Initially, baseball freak Steven Soderbergh was involved, but he had to pass because of other commitments, including another baseball-themed movie he had for George Clooney. Eventually Sony brought in producer Michael De Luca to join Horovitz and, five years later in 2009, Soderbergh was back to direct. But in a well-detailed case of creative differences the Oscar-winning director was jettisoned from the film just 72 hours before production was to begin when the studio changed its mind about his changes to Steven Zaillian’s adaptation. His primary addition included Reds-like testimonials from real-life players. Pitt, knowing a good thing when he saw it, stayed on board throughout. The project really got back on track with executive producer Scott Rudin coming aboard along with screenwriter Aaron Sorkin, who did a polish on Zaillian’s script (both get credit now), and the hiring of Bennett Miller (Capote) to replace Soderbergh.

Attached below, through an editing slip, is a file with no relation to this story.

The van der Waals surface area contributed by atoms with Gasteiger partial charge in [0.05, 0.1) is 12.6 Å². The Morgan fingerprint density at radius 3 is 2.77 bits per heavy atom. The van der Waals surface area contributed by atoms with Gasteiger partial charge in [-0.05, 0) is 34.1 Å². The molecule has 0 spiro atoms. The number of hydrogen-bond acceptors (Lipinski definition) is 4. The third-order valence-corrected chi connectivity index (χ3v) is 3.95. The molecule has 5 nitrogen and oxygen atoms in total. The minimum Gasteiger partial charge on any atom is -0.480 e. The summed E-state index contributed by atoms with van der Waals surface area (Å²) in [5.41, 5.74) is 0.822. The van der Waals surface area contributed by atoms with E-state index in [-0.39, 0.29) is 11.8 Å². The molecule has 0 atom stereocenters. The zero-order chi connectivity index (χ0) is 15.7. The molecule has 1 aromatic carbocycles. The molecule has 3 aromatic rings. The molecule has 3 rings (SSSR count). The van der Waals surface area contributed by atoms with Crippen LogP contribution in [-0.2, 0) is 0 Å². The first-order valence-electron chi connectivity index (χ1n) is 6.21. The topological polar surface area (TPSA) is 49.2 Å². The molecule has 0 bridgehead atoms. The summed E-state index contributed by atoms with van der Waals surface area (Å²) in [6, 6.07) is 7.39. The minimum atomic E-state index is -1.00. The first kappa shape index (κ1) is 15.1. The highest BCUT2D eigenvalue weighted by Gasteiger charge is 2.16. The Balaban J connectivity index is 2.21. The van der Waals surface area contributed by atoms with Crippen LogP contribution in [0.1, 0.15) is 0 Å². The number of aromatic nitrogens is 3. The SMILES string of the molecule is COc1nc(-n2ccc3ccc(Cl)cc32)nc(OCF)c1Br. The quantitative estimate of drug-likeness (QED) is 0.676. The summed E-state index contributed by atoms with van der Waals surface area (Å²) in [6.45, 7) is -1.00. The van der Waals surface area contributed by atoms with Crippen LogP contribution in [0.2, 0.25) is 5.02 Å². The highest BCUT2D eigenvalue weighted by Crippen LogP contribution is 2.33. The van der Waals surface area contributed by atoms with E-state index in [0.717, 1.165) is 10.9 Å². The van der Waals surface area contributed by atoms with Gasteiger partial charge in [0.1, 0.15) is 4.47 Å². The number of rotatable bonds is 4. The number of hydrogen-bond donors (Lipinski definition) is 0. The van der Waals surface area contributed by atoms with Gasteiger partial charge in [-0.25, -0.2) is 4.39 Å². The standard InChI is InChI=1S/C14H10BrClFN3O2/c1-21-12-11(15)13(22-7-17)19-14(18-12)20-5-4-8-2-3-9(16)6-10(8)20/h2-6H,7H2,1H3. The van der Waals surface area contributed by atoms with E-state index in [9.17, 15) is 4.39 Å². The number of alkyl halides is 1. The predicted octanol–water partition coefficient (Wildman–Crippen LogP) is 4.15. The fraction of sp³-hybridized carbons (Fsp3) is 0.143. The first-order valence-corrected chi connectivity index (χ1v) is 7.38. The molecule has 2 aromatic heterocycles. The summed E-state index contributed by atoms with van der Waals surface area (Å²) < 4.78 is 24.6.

It’s easy to see why Pitt would want to stick with this role even after his friend and Ocean’s 11 director Soderbergh left (he moved on to direct Contagion, which hits theaters today). This is a classic movie star role in the tradition of something that Robert Redford or Paul Newman would have done in their prime. He has never been better, and the movie is the best sports film since Bull Durham, a real triumph considering the long and winding road it took to get to the screen.
Actually, the full title is Ghost Rider: Spirit of Vengeance:
Sony said today that it has slated Columbia Pictures’ Ghost Rider: Spirit of Vengeance for wide release on Feb. 17, 2012. The 3D film, a sequel to the 2007 original, again stars Nicolas Cage, and is directed by Mark Neveldine and Brian Taylor.